Cherrie Daniels was tapped last year as the U.S. State Department’s Special Envoy for Holocaust Issues.

Founded in 1999, the Office of the Special Envoy for Holocaust Issues “develops and implements U.S. policy to return Holocaust-era assets to their rightful owners, secure compensation for Nazi-era wrongs, and ensure that the Holocaust is remembered and commemorated appropriately,” according to the State Department website.

Prior to her current role, Daniels served in the U.S. embassy in Belgrade and at the U.S. embassy in Oslo. She also served in the Office of the Vice President as a special adviser for Europe and Russia, and as a Pearson Foreign Affairs Fellow under former Sen. Joseph Lieberman (I-Conn.).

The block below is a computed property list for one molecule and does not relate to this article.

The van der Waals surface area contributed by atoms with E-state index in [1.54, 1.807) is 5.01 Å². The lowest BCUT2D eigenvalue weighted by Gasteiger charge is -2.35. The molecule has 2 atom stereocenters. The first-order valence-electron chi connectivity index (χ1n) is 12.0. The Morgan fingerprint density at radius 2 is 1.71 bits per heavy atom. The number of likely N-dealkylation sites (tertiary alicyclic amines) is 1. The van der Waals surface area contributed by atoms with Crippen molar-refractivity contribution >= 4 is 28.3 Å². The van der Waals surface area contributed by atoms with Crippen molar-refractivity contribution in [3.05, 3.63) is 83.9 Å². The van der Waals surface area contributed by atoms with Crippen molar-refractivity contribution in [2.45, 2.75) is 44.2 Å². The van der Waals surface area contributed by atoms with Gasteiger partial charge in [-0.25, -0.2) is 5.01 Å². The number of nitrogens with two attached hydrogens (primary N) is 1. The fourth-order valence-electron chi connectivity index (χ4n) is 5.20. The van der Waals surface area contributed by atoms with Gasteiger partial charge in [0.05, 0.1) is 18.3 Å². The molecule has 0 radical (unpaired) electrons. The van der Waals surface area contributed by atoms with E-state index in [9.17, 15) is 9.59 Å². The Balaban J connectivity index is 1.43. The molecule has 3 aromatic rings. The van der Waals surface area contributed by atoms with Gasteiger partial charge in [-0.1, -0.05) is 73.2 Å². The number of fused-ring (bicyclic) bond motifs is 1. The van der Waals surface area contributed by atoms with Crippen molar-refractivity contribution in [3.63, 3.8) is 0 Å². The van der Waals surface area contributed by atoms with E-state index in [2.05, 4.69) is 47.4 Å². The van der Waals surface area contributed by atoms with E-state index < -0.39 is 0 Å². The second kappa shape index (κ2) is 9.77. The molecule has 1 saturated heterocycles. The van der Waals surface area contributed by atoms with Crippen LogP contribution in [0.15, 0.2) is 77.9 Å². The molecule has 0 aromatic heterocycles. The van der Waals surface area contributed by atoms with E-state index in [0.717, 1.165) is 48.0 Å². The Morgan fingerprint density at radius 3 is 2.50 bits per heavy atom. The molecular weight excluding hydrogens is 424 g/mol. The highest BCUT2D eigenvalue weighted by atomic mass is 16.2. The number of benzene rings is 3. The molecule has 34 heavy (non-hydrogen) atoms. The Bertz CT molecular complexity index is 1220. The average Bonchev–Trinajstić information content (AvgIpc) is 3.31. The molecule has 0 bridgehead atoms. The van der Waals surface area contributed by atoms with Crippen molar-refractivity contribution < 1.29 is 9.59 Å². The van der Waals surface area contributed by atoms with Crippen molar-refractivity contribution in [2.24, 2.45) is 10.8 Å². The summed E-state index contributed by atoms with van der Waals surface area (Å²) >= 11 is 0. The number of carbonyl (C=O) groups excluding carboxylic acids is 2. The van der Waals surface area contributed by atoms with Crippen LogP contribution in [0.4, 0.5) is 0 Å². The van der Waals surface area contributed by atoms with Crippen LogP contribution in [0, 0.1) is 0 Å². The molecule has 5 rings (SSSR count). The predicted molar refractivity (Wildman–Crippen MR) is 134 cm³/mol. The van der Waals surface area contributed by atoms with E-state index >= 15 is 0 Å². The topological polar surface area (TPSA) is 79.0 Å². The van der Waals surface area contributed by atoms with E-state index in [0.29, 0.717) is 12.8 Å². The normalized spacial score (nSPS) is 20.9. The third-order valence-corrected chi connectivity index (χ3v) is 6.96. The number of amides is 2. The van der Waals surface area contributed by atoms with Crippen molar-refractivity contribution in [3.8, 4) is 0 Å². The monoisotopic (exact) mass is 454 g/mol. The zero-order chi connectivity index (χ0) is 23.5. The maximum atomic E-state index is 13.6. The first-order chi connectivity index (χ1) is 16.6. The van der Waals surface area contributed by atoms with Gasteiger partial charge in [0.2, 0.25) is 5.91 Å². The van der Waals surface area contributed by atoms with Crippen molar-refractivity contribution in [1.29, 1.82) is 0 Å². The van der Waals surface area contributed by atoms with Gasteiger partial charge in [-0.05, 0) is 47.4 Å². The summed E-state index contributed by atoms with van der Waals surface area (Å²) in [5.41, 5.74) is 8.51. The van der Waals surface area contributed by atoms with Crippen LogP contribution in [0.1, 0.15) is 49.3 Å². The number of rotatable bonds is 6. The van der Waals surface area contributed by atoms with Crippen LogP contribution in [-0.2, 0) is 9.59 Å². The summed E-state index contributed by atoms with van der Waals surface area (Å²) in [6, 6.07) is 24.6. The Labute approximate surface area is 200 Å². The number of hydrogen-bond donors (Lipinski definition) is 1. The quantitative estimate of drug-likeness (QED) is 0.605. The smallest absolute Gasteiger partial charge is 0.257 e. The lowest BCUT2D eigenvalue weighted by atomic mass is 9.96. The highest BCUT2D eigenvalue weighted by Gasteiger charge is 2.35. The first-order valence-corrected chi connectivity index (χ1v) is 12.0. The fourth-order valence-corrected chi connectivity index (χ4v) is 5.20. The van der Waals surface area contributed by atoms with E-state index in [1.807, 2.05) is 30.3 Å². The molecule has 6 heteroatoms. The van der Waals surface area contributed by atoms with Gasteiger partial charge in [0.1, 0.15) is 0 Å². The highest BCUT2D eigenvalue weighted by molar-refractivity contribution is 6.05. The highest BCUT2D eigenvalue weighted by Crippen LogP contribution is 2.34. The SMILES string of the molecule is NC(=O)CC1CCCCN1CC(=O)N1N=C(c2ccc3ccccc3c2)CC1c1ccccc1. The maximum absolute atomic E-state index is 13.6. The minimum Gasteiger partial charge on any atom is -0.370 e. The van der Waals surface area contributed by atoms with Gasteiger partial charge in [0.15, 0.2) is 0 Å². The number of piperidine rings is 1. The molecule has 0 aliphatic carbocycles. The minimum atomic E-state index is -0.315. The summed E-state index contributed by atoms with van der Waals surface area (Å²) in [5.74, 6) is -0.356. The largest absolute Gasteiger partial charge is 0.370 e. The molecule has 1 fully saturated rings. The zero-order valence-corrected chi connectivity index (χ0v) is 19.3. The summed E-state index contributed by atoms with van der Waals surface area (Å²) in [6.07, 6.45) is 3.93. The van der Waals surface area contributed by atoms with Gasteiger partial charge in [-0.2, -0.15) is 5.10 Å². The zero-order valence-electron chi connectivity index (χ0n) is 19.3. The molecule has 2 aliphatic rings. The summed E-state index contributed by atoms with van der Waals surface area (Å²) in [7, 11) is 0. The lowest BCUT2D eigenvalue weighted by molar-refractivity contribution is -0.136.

Last month, Daniels’s office, which is in the State Department’s Bureau of European and Eurasian Affairs, released a report about the status of countries over their handling of issuing restitution to Holocaust survivors and their relatives.

Released in accordance with the 2017 Justice for Uncompensated Survivors Today (JUST) Act that was signed into law by U.S. President Donald Trump in May 2018, the report states that “a handful of the countries that endorsed the Terezin Declaration have yet to pass laws that facilitate the restitution of immovable property,” and that “in countries that have adopted such legislation, too many claimants face discrimination based on citizenship and residency or are otherwise unable to benefit due to overly complicated administrative barriers.”

The Terezin Declaration was created in 2009 after a meeting of 47 countries, including the United States, in June that year in the Czechoslovakian town where 33,000 Jews perished at the Theresienstadt ghetto and concentration camp. The member countries signed a declaration stressing the importance of restitution for Holocaust survivors and their heirs.